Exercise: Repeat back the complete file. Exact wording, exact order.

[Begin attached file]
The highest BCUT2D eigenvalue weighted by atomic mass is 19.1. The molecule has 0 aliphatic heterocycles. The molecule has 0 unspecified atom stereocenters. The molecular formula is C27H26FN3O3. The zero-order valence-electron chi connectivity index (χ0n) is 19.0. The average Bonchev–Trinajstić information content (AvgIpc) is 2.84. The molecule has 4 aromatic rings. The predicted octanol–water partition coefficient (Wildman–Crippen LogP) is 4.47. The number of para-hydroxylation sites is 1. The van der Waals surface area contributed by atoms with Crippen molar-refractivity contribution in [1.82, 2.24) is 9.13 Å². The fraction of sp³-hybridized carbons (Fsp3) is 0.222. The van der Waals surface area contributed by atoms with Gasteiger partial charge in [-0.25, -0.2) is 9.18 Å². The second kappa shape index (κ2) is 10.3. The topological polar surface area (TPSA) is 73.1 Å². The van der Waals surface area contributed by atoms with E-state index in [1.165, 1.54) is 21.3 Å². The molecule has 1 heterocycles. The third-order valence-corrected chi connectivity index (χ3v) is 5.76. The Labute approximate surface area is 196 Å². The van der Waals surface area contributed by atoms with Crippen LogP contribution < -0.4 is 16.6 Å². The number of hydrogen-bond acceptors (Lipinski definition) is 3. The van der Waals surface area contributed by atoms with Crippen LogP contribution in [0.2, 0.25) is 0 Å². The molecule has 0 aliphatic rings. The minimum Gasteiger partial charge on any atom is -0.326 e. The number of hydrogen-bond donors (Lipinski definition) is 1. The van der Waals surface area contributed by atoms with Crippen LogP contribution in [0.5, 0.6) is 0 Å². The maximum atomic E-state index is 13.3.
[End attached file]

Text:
The highest BCUT2D eigenvalue weighted by atomic mass is 19.1. The molecule has 0 aliphatic heterocycles. The molecule has 0 unspecified atom stereocenters. The molecular formula is C27H26FN3O3. The zero-order valence-electron chi connectivity index (χ0n) is 19.0. The average Bonchev–Trinajstić information content (AvgIpc) is 2.84. The molecule has 4 aromatic rings. The predicted octanol–water partition coefficient (Wildman–Crippen LogP) is 4.47. The number of para-hydroxylation sites is 1. The van der Waals surface area contributed by atoms with Crippen molar-refractivity contribution in [1.82, 2.24) is 9.13 Å². The fraction of sp³-hybridized carbons (Fsp3) is 0.222. The van der Waals surface area contributed by atoms with Gasteiger partial charge in [-0.25, -0.2) is 9.18 Å². The second kappa shape index (κ2) is 10.3. The topological polar surface area (TPSA) is 73.1 Å². The van der Waals surface area contributed by atoms with E-state index in [1.165, 1.54) is 21.3 Å². The molecule has 1 heterocycles. The third-order valence-corrected chi connectivity index (χ3v) is 5.76. The Labute approximate surface area is 196 Å². The van der Waals surface area contributed by atoms with Crippen LogP contribution < -0.4 is 16.6 Å². The number of hydrogen-bond acceptors (Lipinski definition) is 3. The van der Waals surface area contributed by atoms with Crippen LogP contribution in [0.2, 0.25) is 0 Å². The molecule has 0 aliphatic rings. The minimum Gasteiger partial charge on any atom is -0.326 e. The number of hydrogen-bond donors (Lipinski definition) is 1. The van der Waals surface area contributed by atoms with Crippen LogP contribution in [0.5, 0.6) is 0 Å². The maximum atomic E-state index is 13.3.